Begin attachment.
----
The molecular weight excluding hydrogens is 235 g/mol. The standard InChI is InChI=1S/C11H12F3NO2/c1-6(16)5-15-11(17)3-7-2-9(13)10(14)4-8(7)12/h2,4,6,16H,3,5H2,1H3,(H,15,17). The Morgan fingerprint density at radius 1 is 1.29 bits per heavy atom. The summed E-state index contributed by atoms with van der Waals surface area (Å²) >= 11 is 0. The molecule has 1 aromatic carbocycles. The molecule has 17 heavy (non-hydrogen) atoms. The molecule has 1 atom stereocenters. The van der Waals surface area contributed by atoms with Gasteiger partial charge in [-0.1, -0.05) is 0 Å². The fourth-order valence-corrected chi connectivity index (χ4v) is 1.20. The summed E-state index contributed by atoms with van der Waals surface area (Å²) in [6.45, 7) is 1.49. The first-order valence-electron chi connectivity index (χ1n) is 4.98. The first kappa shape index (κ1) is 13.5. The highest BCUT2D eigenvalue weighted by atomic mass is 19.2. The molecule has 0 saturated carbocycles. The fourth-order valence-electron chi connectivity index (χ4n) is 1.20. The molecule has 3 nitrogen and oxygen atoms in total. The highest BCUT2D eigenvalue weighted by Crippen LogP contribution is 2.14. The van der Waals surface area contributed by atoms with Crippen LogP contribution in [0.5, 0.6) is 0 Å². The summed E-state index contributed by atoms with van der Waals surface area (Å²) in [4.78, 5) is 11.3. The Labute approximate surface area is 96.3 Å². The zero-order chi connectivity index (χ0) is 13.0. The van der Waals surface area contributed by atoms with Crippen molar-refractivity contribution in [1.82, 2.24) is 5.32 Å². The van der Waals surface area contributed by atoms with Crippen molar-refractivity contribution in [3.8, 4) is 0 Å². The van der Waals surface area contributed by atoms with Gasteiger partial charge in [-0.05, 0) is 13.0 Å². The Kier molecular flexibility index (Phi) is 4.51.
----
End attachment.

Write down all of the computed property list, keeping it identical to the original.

The molecular weight excluding hydrogens is 235 g/mol. The standard InChI is InChI=1S/C11H12F3NO2/c1-6(16)5-15-11(17)3-7-2-9(13)10(14)4-8(7)12/h2,4,6,16H,3,5H2,1H3,(H,15,17). The Morgan fingerprint density at radius 1 is 1.29 bits per heavy atom. The summed E-state index contributed by atoms with van der Waals surface area (Å²) >= 11 is 0. The molecule has 1 aromatic carbocycles. The molecule has 17 heavy (non-hydrogen) atoms. The molecule has 1 atom stereocenters. The van der Waals surface area contributed by atoms with Gasteiger partial charge in [-0.1, -0.05) is 0 Å². The fourth-order valence-corrected chi connectivity index (χ4v) is 1.20. The summed E-state index contributed by atoms with van der Waals surface area (Å²) in [6.45, 7) is 1.49. The first-order valence-electron chi connectivity index (χ1n) is 4.98. The first kappa shape index (κ1) is 13.5. The highest BCUT2D eigenvalue weighted by atomic mass is 19.2. The molecule has 0 saturated carbocycles. The fourth-order valence-electron chi connectivity index (χ4n) is 1.20. The molecule has 3 nitrogen and oxygen atoms in total. The highest BCUT2D eigenvalue weighted by Crippen LogP contribution is 2.14. The van der Waals surface area contributed by atoms with Crippen LogP contribution in [0.5, 0.6) is 0 Å². The summed E-state index contributed by atoms with van der Waals surface area (Å²) in [4.78, 5) is 11.3. The Labute approximate surface area is 96.3 Å². The zero-order chi connectivity index (χ0) is 13.0. The van der Waals surface area contributed by atoms with Crippen molar-refractivity contribution in [1.82, 2.24) is 5.32 Å². The van der Waals surface area contributed by atoms with Crippen molar-refractivity contribution in [3.8, 4) is 0 Å². The van der Waals surface area contributed by atoms with Gasteiger partial charge in [-0.05, 0) is 13.0 Å². The Kier molecular flexibility index (Phi) is 4.51.